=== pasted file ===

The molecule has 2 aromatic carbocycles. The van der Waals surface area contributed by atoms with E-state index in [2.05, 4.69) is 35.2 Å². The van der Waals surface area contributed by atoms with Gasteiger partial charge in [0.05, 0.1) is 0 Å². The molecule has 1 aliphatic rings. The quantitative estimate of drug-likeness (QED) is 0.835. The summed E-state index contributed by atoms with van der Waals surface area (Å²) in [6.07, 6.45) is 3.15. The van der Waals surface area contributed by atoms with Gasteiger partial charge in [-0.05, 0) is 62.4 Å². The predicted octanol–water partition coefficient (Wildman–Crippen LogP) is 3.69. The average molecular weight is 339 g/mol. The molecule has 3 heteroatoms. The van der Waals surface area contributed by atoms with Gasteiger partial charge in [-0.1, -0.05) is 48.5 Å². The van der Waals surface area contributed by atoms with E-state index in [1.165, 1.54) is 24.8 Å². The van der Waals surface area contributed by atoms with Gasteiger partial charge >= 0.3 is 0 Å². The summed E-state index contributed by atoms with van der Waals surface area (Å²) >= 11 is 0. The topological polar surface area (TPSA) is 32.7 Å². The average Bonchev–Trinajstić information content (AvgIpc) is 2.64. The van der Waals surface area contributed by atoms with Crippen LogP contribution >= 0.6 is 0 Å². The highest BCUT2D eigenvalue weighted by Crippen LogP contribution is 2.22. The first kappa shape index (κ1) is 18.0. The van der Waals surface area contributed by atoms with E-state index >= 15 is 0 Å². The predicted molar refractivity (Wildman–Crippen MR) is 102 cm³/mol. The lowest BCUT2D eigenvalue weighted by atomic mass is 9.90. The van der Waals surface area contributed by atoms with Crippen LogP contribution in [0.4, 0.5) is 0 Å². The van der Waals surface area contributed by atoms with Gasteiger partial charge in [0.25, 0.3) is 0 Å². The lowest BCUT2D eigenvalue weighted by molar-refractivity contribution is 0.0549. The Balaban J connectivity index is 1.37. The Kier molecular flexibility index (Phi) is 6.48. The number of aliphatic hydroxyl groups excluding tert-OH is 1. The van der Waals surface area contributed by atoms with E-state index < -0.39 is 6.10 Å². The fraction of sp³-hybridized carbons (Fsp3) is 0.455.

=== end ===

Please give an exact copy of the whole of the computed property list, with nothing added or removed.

The molecule has 2 aromatic carbocycles. The van der Waals surface area contributed by atoms with E-state index in [2.05, 4.69) is 35.2 Å². The van der Waals surface area contributed by atoms with Gasteiger partial charge in [0.05, 0.1) is 0 Å². The molecule has 1 aliphatic rings. The quantitative estimate of drug-likeness (QED) is 0.835. The summed E-state index contributed by atoms with van der Waals surface area (Å²) in [6.07, 6.45) is 3.15. The van der Waals surface area contributed by atoms with Gasteiger partial charge in [-0.05, 0) is 62.4 Å². The predicted octanol–water partition coefficient (Wildman–Crippen LogP) is 3.69. The average molecular weight is 339 g/mol. The molecule has 3 heteroatoms. The van der Waals surface area contributed by atoms with Gasteiger partial charge in [-0.1, -0.05) is 48.5 Å². The van der Waals surface area contributed by atoms with E-state index in [1.165, 1.54) is 24.8 Å². The van der Waals surface area contributed by atoms with Gasteiger partial charge >= 0.3 is 0 Å². The summed E-state index contributed by atoms with van der Waals surface area (Å²) >= 11 is 0. The topological polar surface area (TPSA) is 32.7 Å². The average Bonchev–Trinajstić information content (AvgIpc) is 2.64. The van der Waals surface area contributed by atoms with Crippen LogP contribution >= 0.6 is 0 Å². The highest BCUT2D eigenvalue weighted by Crippen LogP contribution is 2.22. The first kappa shape index (κ1) is 18.0. The van der Waals surface area contributed by atoms with E-state index >= 15 is 0 Å². The predicted molar refractivity (Wildman–Crippen MR) is 102 cm³/mol. The lowest BCUT2D eigenvalue weighted by atomic mass is 9.90. The van der Waals surface area contributed by atoms with Crippen LogP contribution in [0.4, 0.5) is 0 Å². The van der Waals surface area contributed by atoms with Gasteiger partial charge in [0.25, 0.3) is 0 Å². The lowest BCUT2D eigenvalue weighted by molar-refractivity contribution is 0.0549. The Balaban J connectivity index is 1.37. The Kier molecular flexibility index (Phi) is 6.48. The number of aliphatic hydroxyl groups excluding tert-OH is 1. The van der Waals surface area contributed by atoms with E-state index < -0.39 is 6.10 Å². The fraction of sp³-hybridized carbons (Fsp3) is 0.455.